Woods and Waters An outdoor blog by John McCoy

When bobcats attack


Bobcat (U.S. Fish & Wildlife Service photo)

The expression, “You look like you’ve been sorting wildcats” is meant to comment on someone with a badly disheveled appearance.

For Roger Mundel Jr., the expression not only is descriptive, it is accurate. From the Associated Press:

BROOKFIELD, Mass. (AP) — A man in Massachusetts says all he heard was a hiss before a bobcat pounced on him in his own garage, sinking its teeth into his face and its claws in his back.
Roger Mundell Jr. went into the garage in Brookfield on Sunday morning to fetch some tie-down straps for a friend when the animal attacked.
It then ran out of the garage and bit Mundell’s 15-year-old nephew on the arms and back.
Mundell and his wife pinned the cat to the ground and shot it dead.
Mundell, his nephew and his wife, are being treated for rabies. His wife wasn’t bitten, but got the animal’s blood on her.
State Environmental Police took the bobcat to have it tested for rabies, which they think is likely given its unusual behavior.

A wildlife photographer shares some secrets

Mike Furtman

My friend Mike Furtman is a phenomenal wildlife photographer. His images have appeared in dozens of regional and national magazines.

Interestingly, he takes many of his photos inside the city limits of his hometown — Duluth, Minn.

Sam Cook, the superb outdoors writer for the Duluth News Tribune, got Mike to tell how he gets such great photos in an otherwise urban area. The article is here. Check it out; it’s a good read, and the pictures are terrific.

Two sides of the elk-stocking coin

Good and bad

This week’s column takes a look at the fervor that often precedes elk-reintroduction programs, and the consequences those reintroductions can create:

Elk have become a bit of a controversial subject in West Virginia.
Some hunters are clamoring for the Division of Natural Resources to launch an elk-stocking program. Opponents are concerned that reintroducing such large animals might cause unforeseen impacts.
It’s interesting, then, that two bordering states are experiencing each side of the coin.
Maryland wildlife officials just finished a public-opinion survey that showed strong support for the stocking of elk in Garrett and Allegany counties.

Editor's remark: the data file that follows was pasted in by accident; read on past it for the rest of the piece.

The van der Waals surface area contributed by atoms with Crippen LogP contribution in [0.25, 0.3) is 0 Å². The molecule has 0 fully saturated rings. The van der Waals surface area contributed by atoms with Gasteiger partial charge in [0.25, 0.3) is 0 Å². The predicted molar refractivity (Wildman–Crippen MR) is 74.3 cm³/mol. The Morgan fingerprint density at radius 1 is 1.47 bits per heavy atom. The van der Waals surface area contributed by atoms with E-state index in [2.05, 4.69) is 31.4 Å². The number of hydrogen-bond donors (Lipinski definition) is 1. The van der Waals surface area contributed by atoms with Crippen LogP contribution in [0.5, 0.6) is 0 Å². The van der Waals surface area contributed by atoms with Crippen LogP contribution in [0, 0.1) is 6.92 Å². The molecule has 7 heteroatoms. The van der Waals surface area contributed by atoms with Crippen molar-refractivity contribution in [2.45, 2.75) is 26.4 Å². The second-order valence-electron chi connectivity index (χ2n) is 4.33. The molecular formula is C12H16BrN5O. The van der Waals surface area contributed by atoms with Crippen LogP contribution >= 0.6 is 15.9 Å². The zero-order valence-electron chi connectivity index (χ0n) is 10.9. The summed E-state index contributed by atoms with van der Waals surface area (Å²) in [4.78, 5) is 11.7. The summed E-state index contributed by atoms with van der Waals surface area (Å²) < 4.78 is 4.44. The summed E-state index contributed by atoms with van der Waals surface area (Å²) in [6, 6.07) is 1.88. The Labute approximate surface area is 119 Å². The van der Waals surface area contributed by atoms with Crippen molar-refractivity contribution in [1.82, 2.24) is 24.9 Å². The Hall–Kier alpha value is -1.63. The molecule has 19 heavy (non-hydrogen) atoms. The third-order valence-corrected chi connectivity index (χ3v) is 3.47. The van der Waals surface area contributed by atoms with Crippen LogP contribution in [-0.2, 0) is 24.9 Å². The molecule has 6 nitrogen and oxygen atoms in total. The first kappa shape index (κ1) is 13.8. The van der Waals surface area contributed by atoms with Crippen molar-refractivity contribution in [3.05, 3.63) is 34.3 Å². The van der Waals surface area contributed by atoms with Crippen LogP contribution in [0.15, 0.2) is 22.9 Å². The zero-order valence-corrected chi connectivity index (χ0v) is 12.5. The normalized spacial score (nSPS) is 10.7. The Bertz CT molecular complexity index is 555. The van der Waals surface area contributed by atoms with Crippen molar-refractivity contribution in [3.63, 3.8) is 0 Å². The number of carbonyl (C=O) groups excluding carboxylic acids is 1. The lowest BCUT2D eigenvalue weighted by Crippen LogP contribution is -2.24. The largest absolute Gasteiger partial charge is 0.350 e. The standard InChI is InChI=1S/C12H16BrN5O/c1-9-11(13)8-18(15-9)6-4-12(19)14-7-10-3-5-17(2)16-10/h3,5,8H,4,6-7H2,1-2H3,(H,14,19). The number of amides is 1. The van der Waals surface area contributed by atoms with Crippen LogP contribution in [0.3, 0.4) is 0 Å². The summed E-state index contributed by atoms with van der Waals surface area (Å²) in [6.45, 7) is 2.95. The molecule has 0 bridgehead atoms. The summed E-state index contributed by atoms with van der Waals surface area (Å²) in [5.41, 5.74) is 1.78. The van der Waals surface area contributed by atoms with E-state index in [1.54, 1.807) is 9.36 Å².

The study, done by arguably the most respected outdoors-related opinion research firm in the country, revealed that 72 percent of Marylanders would like to see elk reintroduced to the Old Line State.
Interestingly, only 68 percent of the people who live in Garrett and Allegany counties want the reintroduction to happen.
The survey suggested that elk-based tourism would generate close to $3.1 million a year.
My friend Mike Sawyers, who writes for the Cumberland Times-News, reported that wildlife officials haven’t yet determined whether the region contains suitable habitat for such large critters.
As a whole, though, it appears folks in Maryland are getting all het up about having elk.
Not everyone is as enamored of the idea.
Just outside the opposite border of West Virginia, citizens of eastern Kentucky have quite literally taken up arms to thin out an elk herd that’s making their lives miserable.
For the past three years, Kentucky wildlife officials have allowed residents in the Stoney Fork area to shoot and kill elk that come down from the mountains, trample lawns, tear up shrubbery and get hit by cars.
Elk were reintroduced into eastern Kentucky in 1997. In just 15 years, the state’s herd has grown to more than 10,000, all confined into roughly a 15-county area.
The animals’ presence has been a boon to tourism, and carefully managed elk hunts have attracted sportsmen from throughout the country. In at least a few areas, though, the 500- to 700-pound creatures have become overpopulated.
Stoney Fork is sort of the poster child for elk problems. Residents grew so upset that state wildlife officials began issuing depredation permits, much the same as West Virginia issues deer-damage permits.
People are particularly worried about elk-vehicle collisions. Hitting a 110-pound deer with a car can cause thousands of dollars’ worth of vehicle damage. Hitting a 600-pound elk can total a car in no time.
According to an Associated Press report, more than 100 Kentucky elk have been killed in deer-vehicle collisions since 2005. Pickup trucks have been flipped upside-down from the impacts. The AP report contained an account of a bull elk crashing through the windshield of a Geo Metro.
There is no doubt that a thriving elk herd in West Virginia would help the state’s coalfield counties to attract more tourists and hunters.
There is also no doubt that if elk become abundant enough, problems similar to those in Stoney Fork would eventually arise. A magnificent 7-by-7 bull elk in the wild is a stirring sight; the same critter frozen in the headlights of your car is downright terrifying.